Automakers gained $25 billion in taxpayer-subsidized loans and oil companies won elimination of a long-standing ban on drilling off the Atlantic and Pacific coasts as the Senate passed a sprawling spending bill Saturday.
The 78-12 vote sent the $634 billion measure to President Bush, who was expected to sign it even though it spends more money and contains more pet projects than he would have liked.
The measure is needed to keep the government operating beyond the current budget year, which ends Tuesday. As a result, the legislation is one of the few bills this election year that simply must pass. Bush’s signature would mean Congress could avoid a lame-duck session after the Nov. 4 election.
White House spokesman Tony Fratto said the bill "stands as a reminder of the failure of the Democratic Congress to fund the government in regular order." But, he said, it "puts the United States one step closer to ending our dependence on foreign sources of energy" by lifting the offshore drilling ban and opening up huge reserves of oil shale in the West.
The Pentagon is in line for a record budget. In addition to $70 billion approved this summer for operations in Iraq and Afghanistan, the Defense Department would receive $488 billion, a six percent increase. The spending bill also offers aid to victims of flooding in the Midwest and recent hurricanes across the Gulf Coast.
Such a huge bill usually would dominate the end-of-session agenda on Capitol Hill. But it went below the radar screen because attention focused on the congressional bailout of Wall Street.
The measure settles dozens of battles that have brewed for months between the Democrats who run Congress and the White House and its GOP allies.
The administration won approval of the defense budget. Democrats wrested concessions from the White House on $23 billion for disaster-ravaged states, a doubling of low-income heating subsidies, and smaller spending items such as $24 million more for food shipments to the elderly.
The loan package for would reward them with $25 billion in below-market loans, costing taxpayers $7.5 billion to subsidize the retooling of plants and development of technologies to help U.S. carmakers to build cleaner, more fuel efficient cars. Companies would not have to begin repaying the loans for five years, drawing objections from Sen. Jon Kiel, R-Ariz., who predicted they would return for more help when the money is due.
Republicans made ending the coastal drilling ban a central campaign issue this summer as $4-plus per gallon gasoline stoked voter anger and turned public opinion in favor of more exploration.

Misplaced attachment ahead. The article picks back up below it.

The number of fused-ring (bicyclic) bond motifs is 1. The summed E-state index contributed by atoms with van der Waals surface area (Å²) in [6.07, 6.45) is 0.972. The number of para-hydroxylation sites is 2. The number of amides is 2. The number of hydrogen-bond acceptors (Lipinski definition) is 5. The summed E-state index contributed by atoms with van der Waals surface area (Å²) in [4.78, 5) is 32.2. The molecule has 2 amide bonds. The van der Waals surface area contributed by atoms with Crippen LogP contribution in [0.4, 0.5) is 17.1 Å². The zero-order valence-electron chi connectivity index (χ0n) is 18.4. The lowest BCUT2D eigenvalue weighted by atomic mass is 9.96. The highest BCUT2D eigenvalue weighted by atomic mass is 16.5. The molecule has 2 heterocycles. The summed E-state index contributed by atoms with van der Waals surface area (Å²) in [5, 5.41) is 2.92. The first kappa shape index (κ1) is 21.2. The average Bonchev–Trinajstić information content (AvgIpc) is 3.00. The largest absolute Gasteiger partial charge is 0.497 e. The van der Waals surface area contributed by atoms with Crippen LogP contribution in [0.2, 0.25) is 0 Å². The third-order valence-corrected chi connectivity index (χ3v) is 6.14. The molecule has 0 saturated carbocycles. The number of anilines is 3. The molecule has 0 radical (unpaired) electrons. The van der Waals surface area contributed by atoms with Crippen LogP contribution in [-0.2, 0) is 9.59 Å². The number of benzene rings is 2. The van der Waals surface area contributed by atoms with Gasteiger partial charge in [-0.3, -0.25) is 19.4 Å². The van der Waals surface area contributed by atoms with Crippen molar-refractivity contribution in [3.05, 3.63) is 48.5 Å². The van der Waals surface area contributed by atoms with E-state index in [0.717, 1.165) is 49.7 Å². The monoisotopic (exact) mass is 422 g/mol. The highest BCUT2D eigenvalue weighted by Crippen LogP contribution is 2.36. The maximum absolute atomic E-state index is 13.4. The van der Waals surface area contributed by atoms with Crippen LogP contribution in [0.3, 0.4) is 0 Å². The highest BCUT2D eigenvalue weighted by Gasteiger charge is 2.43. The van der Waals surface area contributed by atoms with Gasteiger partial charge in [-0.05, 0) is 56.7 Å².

The action does not mean drilling is imminent and still leaves the oil-rich eastern Gulf of Mexico off limits. But it could set the stage for the government to offer leases in some Atlantic federal waters as early as 2011.
Also in the bill is money to avert a shortfall in Peel college aid grants and solve problems in the Women, Infants and Children program delivering healthy foods to the poor.
In addition to the Pentagon’s budget, there is $40 billion for the Homeland Security Department and $73 billion for veterans’ programs and military base construction projects. Combined with the Defense Department’s spending, that amounts to about 60 percent of the budget work Congress must pass each year.
Democrats came under criticism from the GOP for short-circuiting the normal process for a spending bill after it became clear that Republicans would force difficult votes on the drilling ban.
Democrats also wanted to avoid an election-year clash with Bush that would have played in his favor. They are willing to take their chances that Democrat Barrack Obama will be elected president in November and permit increases for scores of programs squeezed by Bush each year.
Bush had threatened to veto bills that did not cut the number and cost of pet projects in half or cause agency operating budgets to exceed his request. Democrats ignored the edict as they drafted the plan and the White House has apparently backed down.
Taxpayers for Common Sense, a watchdog group, discovered 2,322 pet projects totaling $6.6 billion. That included 2,025 in the defense portion alone that cost a total of $4.9 billion. Critics of such “earmarks” promise to scrutinize them in coming weeks and months for links to lobbyists and campaign contributions.